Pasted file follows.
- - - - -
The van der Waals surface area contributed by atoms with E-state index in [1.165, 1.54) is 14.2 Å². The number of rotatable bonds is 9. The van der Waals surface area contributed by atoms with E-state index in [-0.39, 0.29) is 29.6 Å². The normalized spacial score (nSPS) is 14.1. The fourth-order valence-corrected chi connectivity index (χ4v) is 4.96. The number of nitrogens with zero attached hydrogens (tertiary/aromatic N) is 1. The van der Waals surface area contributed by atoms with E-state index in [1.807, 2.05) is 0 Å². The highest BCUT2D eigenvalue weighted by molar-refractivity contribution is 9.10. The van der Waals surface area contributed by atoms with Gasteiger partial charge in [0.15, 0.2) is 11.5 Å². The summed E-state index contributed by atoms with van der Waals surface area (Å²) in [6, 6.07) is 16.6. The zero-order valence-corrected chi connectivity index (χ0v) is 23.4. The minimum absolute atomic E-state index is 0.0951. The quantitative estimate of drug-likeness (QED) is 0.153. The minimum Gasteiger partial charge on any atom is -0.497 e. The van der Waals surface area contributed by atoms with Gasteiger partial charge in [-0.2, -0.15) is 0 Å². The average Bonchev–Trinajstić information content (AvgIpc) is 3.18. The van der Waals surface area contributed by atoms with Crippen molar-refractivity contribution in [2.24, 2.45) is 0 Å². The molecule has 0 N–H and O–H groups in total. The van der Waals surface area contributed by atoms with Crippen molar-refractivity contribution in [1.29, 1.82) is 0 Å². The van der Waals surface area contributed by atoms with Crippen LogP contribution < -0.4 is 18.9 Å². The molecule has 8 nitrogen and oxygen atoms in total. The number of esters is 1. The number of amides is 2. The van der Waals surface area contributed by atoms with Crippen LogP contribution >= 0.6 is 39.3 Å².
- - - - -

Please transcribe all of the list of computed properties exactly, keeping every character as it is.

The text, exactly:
The van der Waals surface area contributed by atoms with E-state index in [1.165, 1.54) is 14.2 Å². The number of rotatable bonds is 9. The van der Waals surface area contributed by atoms with E-state index in [-0.39, 0.29) is 29.6 Å². The normalized spacial score (nSPS) is 14.1. The fourth-order valence-corrected chi connectivity index (χ4v) is 4.96. The number of nitrogens with zero attached hydrogens (tertiary/aromatic N) is 1. The van der Waals surface area contributed by atoms with E-state index in [1.807, 2.05) is 0 Å². The highest BCUT2D eigenvalue weighted by molar-refractivity contribution is 9.10. The van der Waals surface area contributed by atoms with Gasteiger partial charge in [0.15, 0.2) is 11.5 Å². The summed E-state index contributed by atoms with van der Waals surface area (Å²) in [6, 6.07) is 16.6. The zero-order valence-corrected chi connectivity index (χ0v) is 23.4. The minimum absolute atomic E-state index is 0.0951. The quantitative estimate of drug-likeness (QED) is 0.153. The minimum Gasteiger partial charge on any atom is -0.497 e. The van der Waals surface area contributed by atoms with Gasteiger partial charge in [-0.2, -0.15) is 0 Å². The average Bonchev–Trinajstić information content (AvgIpc) is 3.18. The van der Waals surface area contributed by atoms with Crippen molar-refractivity contribution in [2.24, 2.45) is 0 Å². The molecule has 0 N–H and O–H groups in total. The van der Waals surface area contributed by atoms with Crippen molar-refractivity contribution in [1.29, 1.82) is 0 Å². The van der Waals surface area contributed by atoms with Crippen LogP contribution < -0.4 is 18.9 Å². The molecule has 8 nitrogen and oxygen atoms in total. The number of esters is 1. The number of amides is 2. The van der Waals surface area contributed by atoms with Crippen LogP contribution >= 0.6 is 39.3 Å².